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Barack Obama Gear, Good and Bad

Be the change...

Be the change...

Call it inspiration, or a means to get paid—or in legal trouble (ask Shepard Fairy)—but Barack Obama inspired a smorgasbord of graphic designs that screen printed their way onto clothing. What better way to put people on notice as to your political allegiances than an image on a t-shirt/sweatshirt?

At times the Obama inspired gear was creative. I dig the US Currency line’s King Obama sweatshirt below. An image of Brother Obama with a crown atop his dome is a great way to antagonize nitwits spewing nonsense about the 44th US President being some type of fascist. [more after pic]

eat your heart out

eat your heart out

However, at other times, the Obama flavoring can be taken too far; becoming uninspired and trite. Case in point, this offering from Jeepney that co-opts a photo of Slick Rick… [more after pic]

Slick Rick should be mad...

Slick Rick should be mad...

Now this is just lame. Barack Obama isn’t a Hip-Hop President. He’s the President, period.

So it goes without saying that I have disdain for the “RUN DC” tee below. Come on, for real? [more after pic]

rundc

I love RUN-DMC as much as the next man. But chill.

obamaknockoutLet me end this with a hoodie I dig, and also happen to own. When wearing this I thoroughly enjoy the nods of approval I receive from pro-Obama heads and the looks of disdain I receive from people bitter that the good ol’ boy took an L last November.

Down goes McCain!

Down goes McCain!

RELATED:

Obama Art Website Gets Bound Up [Animal NY]

October 26, 2009 Posted by | Fresh Dipped, Freshness, Hip-Hop, News | , , , , , | 1 Comment

Mos Def X Malcolm X

Nice hat(s).

Nice hat(s).

“You’re living at a time of extremism, a time of revolution, a time when there’s got to be a change. People in power have misused it, and now there has to be a change and a better world has to be built and the only way it’s going to be built is with extreme methods. And I for one will join in with anyone, I don’t care what color you are, as long as you want to change this miserable condition that exists on this earth. Thank you.”–Malcolm X

Mos Def uses the above quote in the intro song, “Super Magic,” off his latest album, The Ecstatic, which actually is dropping Tuesday, July 9.

Not the first, or last time a rapper will quote Brother Malcolm, the statement is the conclusion of his speech at The Oxford Union Debate on November 23, 1964. The topic of the debate was “Extremism in the Defense of Liberty is No Vice; Moderation in the Pursuit of Justice is No Virtue,” with Malcolm speaking for the affirmative position. [more after video]

Mr. Def, a Muslim, has never been one to mince his words when it comes to his politics. Black Dante’s mention of “tall Israeli is running this rap s**t” on “The Rape Over” from his The New Danger (2004) album is only one of those examples.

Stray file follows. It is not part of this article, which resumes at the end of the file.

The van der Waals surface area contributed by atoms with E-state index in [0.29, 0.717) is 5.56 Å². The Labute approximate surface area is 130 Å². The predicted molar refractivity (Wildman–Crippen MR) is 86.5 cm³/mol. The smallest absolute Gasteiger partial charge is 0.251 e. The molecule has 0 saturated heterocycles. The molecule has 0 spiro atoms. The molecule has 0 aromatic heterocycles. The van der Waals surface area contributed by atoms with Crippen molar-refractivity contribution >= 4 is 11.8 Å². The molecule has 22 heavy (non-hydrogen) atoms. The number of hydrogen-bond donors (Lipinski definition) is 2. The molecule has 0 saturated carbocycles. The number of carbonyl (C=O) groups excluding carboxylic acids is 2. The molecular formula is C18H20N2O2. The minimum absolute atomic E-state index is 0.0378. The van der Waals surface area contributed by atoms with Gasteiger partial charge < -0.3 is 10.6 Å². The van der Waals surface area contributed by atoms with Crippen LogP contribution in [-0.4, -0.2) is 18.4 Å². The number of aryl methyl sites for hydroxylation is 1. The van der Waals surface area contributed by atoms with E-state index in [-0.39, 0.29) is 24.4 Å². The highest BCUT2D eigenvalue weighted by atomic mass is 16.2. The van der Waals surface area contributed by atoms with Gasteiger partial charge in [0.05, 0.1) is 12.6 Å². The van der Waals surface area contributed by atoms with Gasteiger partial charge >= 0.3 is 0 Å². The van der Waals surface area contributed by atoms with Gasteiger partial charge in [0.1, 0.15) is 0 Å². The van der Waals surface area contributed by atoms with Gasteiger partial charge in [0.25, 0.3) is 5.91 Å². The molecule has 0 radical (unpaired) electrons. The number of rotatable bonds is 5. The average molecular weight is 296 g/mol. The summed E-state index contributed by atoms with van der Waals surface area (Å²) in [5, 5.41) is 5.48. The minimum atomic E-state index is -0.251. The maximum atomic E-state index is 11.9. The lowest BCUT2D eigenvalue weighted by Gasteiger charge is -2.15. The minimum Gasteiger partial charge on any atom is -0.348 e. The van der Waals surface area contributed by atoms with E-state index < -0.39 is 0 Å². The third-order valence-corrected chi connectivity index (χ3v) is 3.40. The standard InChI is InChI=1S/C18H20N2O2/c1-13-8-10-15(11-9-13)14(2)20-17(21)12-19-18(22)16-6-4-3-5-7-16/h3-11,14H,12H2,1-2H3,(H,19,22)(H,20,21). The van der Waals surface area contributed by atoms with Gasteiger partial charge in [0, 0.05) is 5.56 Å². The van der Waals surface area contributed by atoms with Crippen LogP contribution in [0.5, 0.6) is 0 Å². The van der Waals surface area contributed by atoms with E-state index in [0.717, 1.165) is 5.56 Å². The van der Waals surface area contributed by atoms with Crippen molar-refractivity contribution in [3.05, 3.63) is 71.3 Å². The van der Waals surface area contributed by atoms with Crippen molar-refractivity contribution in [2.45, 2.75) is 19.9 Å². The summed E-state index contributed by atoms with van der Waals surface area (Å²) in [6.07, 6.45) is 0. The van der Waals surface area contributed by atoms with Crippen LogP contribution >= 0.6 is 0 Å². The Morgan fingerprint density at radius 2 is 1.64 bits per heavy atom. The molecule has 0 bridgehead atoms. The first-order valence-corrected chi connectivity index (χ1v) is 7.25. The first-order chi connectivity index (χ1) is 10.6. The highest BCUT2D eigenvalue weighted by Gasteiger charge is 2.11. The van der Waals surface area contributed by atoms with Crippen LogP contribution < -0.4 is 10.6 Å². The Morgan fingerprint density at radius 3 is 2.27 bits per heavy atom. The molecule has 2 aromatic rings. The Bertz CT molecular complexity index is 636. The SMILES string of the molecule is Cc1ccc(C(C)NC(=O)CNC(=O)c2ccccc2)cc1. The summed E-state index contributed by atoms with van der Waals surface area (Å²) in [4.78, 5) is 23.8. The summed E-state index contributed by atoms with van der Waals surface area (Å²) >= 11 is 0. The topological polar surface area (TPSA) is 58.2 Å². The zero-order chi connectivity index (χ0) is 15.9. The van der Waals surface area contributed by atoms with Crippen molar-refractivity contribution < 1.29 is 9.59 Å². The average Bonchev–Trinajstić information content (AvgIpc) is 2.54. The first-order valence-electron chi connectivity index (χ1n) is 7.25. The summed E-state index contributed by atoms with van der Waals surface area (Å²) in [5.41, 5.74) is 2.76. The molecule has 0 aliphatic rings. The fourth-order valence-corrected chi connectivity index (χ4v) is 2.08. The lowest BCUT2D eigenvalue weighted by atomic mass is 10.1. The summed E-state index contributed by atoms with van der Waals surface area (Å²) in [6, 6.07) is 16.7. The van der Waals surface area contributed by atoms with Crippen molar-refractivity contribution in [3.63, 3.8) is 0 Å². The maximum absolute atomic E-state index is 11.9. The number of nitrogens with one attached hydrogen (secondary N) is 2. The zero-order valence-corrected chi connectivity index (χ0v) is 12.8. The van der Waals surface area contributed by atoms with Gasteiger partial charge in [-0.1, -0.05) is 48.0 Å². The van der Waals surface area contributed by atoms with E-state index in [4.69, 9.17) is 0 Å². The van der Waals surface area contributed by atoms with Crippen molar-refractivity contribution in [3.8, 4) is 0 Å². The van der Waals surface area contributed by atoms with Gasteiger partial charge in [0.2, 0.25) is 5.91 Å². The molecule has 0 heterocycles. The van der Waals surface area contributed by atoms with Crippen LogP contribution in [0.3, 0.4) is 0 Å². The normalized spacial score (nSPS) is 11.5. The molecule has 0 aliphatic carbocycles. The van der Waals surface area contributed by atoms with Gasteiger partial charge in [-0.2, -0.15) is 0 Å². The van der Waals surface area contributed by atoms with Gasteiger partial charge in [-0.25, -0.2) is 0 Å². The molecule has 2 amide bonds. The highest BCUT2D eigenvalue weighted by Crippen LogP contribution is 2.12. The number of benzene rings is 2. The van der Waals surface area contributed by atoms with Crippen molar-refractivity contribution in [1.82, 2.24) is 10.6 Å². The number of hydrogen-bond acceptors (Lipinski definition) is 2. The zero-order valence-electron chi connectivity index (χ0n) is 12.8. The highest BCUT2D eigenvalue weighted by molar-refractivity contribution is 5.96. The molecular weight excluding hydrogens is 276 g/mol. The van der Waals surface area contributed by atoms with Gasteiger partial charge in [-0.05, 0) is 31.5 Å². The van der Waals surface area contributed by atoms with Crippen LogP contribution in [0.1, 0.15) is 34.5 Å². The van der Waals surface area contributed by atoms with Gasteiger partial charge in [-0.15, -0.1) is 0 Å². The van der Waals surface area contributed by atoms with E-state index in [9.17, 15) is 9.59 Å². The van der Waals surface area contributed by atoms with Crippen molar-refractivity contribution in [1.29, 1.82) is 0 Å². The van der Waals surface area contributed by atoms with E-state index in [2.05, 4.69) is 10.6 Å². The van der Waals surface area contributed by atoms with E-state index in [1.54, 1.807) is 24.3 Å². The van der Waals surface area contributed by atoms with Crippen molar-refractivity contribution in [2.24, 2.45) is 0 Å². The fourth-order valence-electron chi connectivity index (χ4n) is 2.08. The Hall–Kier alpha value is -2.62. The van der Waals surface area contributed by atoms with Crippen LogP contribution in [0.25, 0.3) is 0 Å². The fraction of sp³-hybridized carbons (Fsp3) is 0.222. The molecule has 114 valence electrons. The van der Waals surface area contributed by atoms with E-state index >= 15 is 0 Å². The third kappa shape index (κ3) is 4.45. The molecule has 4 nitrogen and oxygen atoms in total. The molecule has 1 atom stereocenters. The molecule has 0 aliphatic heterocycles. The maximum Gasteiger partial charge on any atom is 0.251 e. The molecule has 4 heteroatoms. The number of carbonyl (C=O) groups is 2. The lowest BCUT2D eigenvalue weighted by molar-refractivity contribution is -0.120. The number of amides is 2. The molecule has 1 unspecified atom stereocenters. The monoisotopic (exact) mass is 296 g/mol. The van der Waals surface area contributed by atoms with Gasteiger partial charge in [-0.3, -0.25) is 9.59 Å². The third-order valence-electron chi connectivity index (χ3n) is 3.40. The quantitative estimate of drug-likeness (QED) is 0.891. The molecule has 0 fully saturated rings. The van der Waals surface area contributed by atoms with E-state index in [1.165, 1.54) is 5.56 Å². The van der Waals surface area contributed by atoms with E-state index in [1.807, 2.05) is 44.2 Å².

It’s probably coincidence, but the release of Pretty Flaco’s new album is almost 50 years since The Hate That Hate Produced, a 5-part look at the Nation of Islam (NOI) originally aired (July 13 – July 17, 1959). Co-produced by the esteemed Mike Wallace (60 Minutes) and the inspiring Louis Lomax (an African-American excelling in TV journalism in 1959? Incredible), the documentary offered an inside look at the “gospel of hate” being preached by the NOI. The entire documentary is on YouTube and thoroughly worth watching. [more after video]

The issues raised in the The Hate That Hate Produced, whether implicitly or explicitly—Black vs. White, Muslim vs. Christian, Jews vs. Gentiles—are still present today, contrary to anyone claiming some nonsense about the U.S. being post-racial thanks to our President being a Negro with the middle name Hussein. The fact that yesterday (June 2) Barack Obama made a speech in Cairo attempting to begin mending strained, to put it lightly, relations with the Muslim world is a testament to that reality.

Thanks to shady business like Donald “Halliburton” Rumsfeld seeding Biblical quotes into top-secret White House briefings, it won’t be an easy road. But we’re at least on the path.

By the time Malcolm made his speech at Oxford in ‘64, he had formally split with the NOI in March of the same year and made his pilgrimage to Mecca a month later. While his Hajj made Malcolm essentially rescind his divisive—or empowering, to many—rhetoric of years past, with hope that Islam would be a means to unify different people, the underlying themes of even his most fiery and incendiary of speeches remained. The disenfranchisement and oppression of the weak at hands of the powerful was unacceptable and could only by remedied “by any means necessary.” That’s the language they get. Word to KRS-One.

RELATED:

Mos Def “Casa Bey”

Mos Def Reads Malcolm X Speech [via Urban Daily]

1959: Sex, Jazz, Datsuns [via NY Mag]

June 4, 2009 Posted by | Freshness, Hip-Hop, Music, News | , , , , , , , , , , , | 8 Comments